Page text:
At least 24,000 children in L.A. County have asthma because they live near busy roadways and breathe in the pollution belched out by a never-ending procession of cars and trucks, says the latest in a stream of studies linking air pollution and breathing problems.
And previous estimates of how air pollution exacerbates childhood asthma may actually have underestimated the burden smog exposure places on society, USC researchers reported online Sept. 24 in the journal Environmental Health Perspectives. This study looked specifically at Los Angeles County, but the consequences of air pollution in other metropolitan areas where children live near major traffic corridors (especially within 250 feet of a busy roadway) are also likely underreported, the study’s authors conclude.
The researchers used data from the ongoing Children’s Health Study, which has been recording effects of air pollution since 1993, plus regional air pollution measurements from the U.S. Environmental Protection Agency and other sources. They concluded that cutting children’s exposure to near-roadway pollution 20% would mean 5,900 fewer cases of childhood asthma in the county, while a 20% increase would yield that many additional cases. Currently there are around 300,000 cases of childhood asthma county-wide.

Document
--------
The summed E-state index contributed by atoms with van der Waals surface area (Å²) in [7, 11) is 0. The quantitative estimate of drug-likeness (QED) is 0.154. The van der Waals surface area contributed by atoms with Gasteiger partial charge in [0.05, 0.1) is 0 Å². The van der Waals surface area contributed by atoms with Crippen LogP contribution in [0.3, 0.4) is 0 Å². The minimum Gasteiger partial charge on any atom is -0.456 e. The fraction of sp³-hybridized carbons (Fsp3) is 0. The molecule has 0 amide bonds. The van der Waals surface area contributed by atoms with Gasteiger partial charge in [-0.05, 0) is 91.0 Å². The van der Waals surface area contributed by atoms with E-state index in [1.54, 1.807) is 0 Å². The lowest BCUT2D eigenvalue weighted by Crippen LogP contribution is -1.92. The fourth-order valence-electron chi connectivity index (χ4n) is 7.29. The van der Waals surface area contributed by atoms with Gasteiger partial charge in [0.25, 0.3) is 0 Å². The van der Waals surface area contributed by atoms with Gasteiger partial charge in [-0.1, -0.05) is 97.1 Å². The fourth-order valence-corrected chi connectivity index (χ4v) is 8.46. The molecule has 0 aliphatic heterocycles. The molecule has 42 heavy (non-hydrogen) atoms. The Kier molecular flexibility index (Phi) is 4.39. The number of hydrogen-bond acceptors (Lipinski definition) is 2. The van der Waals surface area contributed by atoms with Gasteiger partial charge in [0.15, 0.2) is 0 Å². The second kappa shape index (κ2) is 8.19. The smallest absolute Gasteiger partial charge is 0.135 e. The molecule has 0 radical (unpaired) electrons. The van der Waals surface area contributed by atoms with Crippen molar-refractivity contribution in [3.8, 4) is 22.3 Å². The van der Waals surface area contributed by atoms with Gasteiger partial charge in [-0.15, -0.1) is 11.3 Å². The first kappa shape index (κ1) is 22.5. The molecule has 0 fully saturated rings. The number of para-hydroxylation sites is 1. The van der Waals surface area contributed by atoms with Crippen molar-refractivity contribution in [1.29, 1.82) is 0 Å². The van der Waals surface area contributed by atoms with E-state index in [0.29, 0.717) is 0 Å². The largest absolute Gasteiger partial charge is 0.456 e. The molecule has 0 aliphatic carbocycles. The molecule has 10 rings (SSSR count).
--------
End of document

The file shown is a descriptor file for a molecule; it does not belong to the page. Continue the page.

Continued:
The researchers also examined state of California policies intended to cut greenhouse gas emissions from vehicles by improving fuel efficiency – but also by increasing use of public transportation. The policies would offer developers incentives to build housing projects located closer to bus or rail service hubs to boost public transit use.
The problem? Bus and rail stops are often located on or near busy roads, so the state’s plan to clean up the air for our kids could actually place more of them close to the source of the pollutants. The researchers note that more study is needed so that the state can develop policies that reduce sprawl and encourage mass-transit use, while also minimizing kids’ exposure to vehicles still on the road.